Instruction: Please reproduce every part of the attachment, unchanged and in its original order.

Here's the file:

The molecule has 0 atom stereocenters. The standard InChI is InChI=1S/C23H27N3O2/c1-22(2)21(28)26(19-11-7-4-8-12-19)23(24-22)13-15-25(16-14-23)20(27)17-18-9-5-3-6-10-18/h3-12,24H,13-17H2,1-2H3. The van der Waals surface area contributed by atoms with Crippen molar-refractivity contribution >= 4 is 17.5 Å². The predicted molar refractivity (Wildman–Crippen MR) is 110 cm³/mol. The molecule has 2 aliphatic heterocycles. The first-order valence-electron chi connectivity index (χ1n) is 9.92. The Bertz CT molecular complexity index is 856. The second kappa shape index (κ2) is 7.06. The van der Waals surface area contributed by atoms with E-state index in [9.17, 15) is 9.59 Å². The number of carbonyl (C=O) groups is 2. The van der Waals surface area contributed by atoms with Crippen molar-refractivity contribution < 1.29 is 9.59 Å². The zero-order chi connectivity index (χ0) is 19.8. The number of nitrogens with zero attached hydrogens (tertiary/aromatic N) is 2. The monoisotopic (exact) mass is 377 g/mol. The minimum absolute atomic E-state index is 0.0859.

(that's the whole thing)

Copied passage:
The molecule has 0 atom stereocenters. The standard InChI is InChI=1S/C23H27N3O2/c1-22(2)21(28)26(19-11-7-4-8-12-19)23(24-22)13-15-25(16-14-23)20(27)17-18-9-5-3-6-10-18/h3-12,24H,13-17H2,1-2H3. The van der Waals surface area contributed by atoms with Crippen molar-refractivity contribution >= 4 is 17.5 Å². The predicted molar refractivity (Wildman–Crippen MR) is 110 cm³/mol. The molecule has 2 aliphatic heterocycles. The first-order valence-electron chi connectivity index (χ1n) is 9.92. The Bertz CT molecular complexity index is 856. The second kappa shape index (κ2) is 7.06. The van der Waals surface area contributed by atoms with E-state index in [9.17, 15) is 9.59 Å². The number of carbonyl (C=O) groups is 2. The van der Waals surface area contributed by atoms with Crippen molar-refractivity contribution < 1.29 is 9.59 Å². The zero-order chi connectivity index (χ0) is 19.8. The number of nitrogens with zero attached hydrogens (tertiary/aromatic N) is 2. The monoisotopic (exact) mass is 377 g/mol. The minimum absolute atomic E-state index is 0.0859.